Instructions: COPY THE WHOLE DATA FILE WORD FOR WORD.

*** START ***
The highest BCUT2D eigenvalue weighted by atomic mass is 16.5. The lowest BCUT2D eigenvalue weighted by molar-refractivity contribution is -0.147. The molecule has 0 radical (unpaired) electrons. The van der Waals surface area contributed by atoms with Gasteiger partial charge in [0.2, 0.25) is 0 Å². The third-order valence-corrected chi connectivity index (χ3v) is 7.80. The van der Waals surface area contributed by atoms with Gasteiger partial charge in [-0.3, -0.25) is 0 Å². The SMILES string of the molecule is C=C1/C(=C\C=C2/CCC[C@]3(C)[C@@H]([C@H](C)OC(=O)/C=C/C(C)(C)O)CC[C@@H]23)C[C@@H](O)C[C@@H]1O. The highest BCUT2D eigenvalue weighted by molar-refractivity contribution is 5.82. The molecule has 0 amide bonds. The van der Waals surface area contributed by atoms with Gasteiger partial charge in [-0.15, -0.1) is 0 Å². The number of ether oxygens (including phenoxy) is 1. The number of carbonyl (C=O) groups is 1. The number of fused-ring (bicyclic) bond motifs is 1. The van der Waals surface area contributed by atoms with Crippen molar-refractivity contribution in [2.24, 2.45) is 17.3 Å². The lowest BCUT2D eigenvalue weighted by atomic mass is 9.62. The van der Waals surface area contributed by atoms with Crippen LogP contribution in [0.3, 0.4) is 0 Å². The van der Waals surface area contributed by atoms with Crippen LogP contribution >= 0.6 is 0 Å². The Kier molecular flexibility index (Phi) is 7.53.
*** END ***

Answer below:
The highest BCUT2D eigenvalue weighted by atomic mass is 16.5. The lowest BCUT2D eigenvalue weighted by molar-refractivity contribution is -0.147. The molecule has 0 radical (unpaired) electrons. The van der Waals surface area contributed by atoms with Gasteiger partial charge in [0.2, 0.25) is 0 Å². The third-order valence-corrected chi connectivity index (χ3v) is 7.80. The van der Waals surface area contributed by atoms with Gasteiger partial charge in [-0.3, -0.25) is 0 Å². The SMILES string of the molecule is C=C1/C(=C\C=C2/CCC[C@]3(C)[C@@H]([C@H](C)OC(=O)/C=C/C(C)(C)O)CC[C@@H]23)C[C@@H](O)C[C@@H]1O. The highest BCUT2D eigenvalue weighted by molar-refractivity contribution is 5.82. The molecule has 0 amide bonds. The van der Waals surface area contributed by atoms with Gasteiger partial charge in [-0.15, -0.1) is 0 Å². The number of ether oxygens (including phenoxy) is 1. The number of carbonyl (C=O) groups is 1. The number of fused-ring (bicyclic) bond motifs is 1. The van der Waals surface area contributed by atoms with Crippen molar-refractivity contribution in [2.24, 2.45) is 17.3 Å². The lowest BCUT2D eigenvalue weighted by atomic mass is 9.62. The van der Waals surface area contributed by atoms with Crippen LogP contribution in [0.3, 0.4) is 0 Å². The van der Waals surface area contributed by atoms with Crippen LogP contribution >= 0.6 is 0 Å². The Kier molecular flexibility index (Phi) is 7.53.